​Diane L. Stuenkel, Ed.D., RN

​Faculty, Northern California CSU DNP Consortium


Dr. Stuenkel enjoys teaching across all levels of the curriculum—baccalaureate, master's and doctoral. Her clinical background is in adult critical care nursing. She became interested in nursing research as a master's student at San José State. A faculty member invited Stuenkel to join a research team interested in exploring factors in the work environment that contribute to nursing satisfaction and retention. Findings indicated that salary and supervisory support were key factors.

Several years later, Stuenkel served as project manager for this same research team that replicated the study at two other Bay Area hospitals. As a doctoral student, she examined predictors of student success on the NCLEX-RN, with a focus on identifying students at risk and continues to explore the topic of student success.

As a Fresno State-San José State DNP program faculty member, she has served as a DNP project chair. Because of her acute care background, she was paired with Christine (Derenzi) Tarver, a spring 2015 DNP graduate. Drs. Tarver and Stuenkel's research was published in the Journal of Nursing Care Quality and was featured on the JNCQ website.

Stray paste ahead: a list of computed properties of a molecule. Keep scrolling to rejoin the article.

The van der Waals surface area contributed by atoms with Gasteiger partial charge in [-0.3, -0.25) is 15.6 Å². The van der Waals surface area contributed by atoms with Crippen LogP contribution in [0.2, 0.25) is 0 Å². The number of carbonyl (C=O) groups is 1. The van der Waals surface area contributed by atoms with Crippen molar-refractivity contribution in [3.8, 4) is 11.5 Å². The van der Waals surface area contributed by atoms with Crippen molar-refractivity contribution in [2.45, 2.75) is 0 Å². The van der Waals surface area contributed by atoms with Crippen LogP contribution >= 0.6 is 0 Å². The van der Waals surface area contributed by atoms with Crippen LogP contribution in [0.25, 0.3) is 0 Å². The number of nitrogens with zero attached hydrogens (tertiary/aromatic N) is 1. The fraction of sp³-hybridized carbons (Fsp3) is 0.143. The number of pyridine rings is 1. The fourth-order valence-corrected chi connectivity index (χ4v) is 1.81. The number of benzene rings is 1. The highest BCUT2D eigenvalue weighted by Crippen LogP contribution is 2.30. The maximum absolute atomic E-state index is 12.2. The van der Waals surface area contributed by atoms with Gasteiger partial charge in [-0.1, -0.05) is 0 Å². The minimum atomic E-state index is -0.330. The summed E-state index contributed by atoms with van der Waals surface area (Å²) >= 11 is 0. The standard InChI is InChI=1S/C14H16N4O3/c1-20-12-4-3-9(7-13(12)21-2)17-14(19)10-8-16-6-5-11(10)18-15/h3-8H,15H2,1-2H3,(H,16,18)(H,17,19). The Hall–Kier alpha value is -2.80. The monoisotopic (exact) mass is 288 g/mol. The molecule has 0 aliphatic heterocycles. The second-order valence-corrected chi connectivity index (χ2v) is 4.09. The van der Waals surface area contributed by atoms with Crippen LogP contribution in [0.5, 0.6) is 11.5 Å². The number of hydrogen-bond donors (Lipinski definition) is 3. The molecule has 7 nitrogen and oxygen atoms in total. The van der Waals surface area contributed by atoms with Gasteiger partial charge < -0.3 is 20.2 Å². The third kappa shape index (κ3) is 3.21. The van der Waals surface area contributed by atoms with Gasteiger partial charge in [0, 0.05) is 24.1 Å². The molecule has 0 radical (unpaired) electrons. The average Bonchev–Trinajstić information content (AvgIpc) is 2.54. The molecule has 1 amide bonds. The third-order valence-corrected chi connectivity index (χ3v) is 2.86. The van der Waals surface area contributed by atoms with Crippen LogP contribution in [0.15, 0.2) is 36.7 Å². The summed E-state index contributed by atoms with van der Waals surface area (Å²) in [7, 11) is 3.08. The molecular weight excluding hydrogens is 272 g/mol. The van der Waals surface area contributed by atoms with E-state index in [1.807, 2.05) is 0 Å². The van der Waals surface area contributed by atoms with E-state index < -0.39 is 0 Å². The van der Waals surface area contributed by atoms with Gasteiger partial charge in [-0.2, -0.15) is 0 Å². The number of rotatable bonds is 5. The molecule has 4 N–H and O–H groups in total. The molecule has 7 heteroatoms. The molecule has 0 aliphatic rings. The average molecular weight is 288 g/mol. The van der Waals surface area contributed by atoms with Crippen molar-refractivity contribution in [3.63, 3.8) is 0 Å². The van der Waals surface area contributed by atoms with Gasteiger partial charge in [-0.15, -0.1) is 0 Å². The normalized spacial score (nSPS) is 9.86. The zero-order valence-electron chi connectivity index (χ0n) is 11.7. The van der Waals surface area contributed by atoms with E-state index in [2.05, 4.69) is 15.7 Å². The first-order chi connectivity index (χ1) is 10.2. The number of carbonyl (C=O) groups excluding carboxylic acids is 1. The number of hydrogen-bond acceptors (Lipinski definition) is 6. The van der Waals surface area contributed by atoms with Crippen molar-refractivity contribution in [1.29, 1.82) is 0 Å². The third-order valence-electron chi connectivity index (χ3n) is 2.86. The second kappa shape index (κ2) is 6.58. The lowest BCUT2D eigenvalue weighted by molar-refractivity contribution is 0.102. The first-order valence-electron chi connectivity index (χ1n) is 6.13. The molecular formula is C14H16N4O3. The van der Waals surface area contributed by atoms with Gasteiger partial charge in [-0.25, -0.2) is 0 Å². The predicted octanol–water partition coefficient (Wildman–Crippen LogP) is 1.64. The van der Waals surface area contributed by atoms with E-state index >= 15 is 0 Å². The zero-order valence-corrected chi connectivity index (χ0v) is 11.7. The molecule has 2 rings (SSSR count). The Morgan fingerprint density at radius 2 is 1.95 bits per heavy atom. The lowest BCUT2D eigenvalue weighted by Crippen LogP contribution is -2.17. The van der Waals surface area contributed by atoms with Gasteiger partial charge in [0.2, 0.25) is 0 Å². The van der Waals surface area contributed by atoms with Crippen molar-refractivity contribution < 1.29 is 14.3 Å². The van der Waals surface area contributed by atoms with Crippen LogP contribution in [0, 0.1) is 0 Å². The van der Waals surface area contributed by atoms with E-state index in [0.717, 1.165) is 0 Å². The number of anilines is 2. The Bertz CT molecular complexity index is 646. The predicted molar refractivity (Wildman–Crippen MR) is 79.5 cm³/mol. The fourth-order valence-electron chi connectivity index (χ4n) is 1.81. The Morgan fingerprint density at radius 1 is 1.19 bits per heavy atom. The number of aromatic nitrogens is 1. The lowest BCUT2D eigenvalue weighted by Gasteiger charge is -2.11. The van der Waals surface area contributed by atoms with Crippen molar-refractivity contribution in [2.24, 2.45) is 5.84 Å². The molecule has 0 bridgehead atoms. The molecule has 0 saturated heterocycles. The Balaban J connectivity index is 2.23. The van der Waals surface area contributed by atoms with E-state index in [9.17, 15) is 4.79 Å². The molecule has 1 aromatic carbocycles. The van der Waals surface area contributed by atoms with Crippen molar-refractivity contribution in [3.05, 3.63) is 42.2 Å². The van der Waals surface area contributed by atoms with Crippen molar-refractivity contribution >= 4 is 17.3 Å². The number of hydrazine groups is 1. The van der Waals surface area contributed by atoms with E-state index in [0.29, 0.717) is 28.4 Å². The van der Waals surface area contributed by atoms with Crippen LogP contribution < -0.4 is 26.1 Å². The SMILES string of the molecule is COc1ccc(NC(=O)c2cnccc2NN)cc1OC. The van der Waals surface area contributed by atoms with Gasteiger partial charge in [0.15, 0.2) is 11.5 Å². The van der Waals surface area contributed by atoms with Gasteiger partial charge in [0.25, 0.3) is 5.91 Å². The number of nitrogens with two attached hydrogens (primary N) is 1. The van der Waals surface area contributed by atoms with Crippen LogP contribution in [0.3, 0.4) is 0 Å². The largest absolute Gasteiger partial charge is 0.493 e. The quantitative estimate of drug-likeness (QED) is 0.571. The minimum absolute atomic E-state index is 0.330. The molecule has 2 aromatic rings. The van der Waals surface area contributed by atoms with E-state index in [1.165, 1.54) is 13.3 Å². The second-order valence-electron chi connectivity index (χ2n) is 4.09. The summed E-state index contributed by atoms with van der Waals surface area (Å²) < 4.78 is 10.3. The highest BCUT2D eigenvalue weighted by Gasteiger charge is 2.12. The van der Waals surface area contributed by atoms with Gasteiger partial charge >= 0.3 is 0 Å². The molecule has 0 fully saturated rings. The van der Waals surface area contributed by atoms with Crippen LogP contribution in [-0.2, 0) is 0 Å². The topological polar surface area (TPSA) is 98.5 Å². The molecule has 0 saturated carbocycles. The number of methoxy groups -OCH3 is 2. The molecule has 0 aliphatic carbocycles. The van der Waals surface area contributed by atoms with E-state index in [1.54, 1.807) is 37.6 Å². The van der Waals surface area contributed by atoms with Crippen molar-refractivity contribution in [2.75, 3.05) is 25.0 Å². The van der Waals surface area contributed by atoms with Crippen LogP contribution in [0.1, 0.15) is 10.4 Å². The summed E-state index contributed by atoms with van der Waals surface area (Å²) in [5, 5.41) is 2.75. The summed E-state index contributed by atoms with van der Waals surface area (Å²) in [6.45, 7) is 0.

​Key findings include statistically significant differences between medical-surgical patients who had a rapid response team intervention (RRTI) and those who did not. RRTI patients were older, more likely to have a cardiac or psychiatric co-morbidity, and had more respiratory medications and more psychogenic medications prescribed. The amount of time it took to call a RRTI from the time a trigger was first identified was an important finding and ranged from 0 to 238 minutes. This finding suggests nurses are assessing and identifying triggers appropriately yet delay calling the rapid response team.​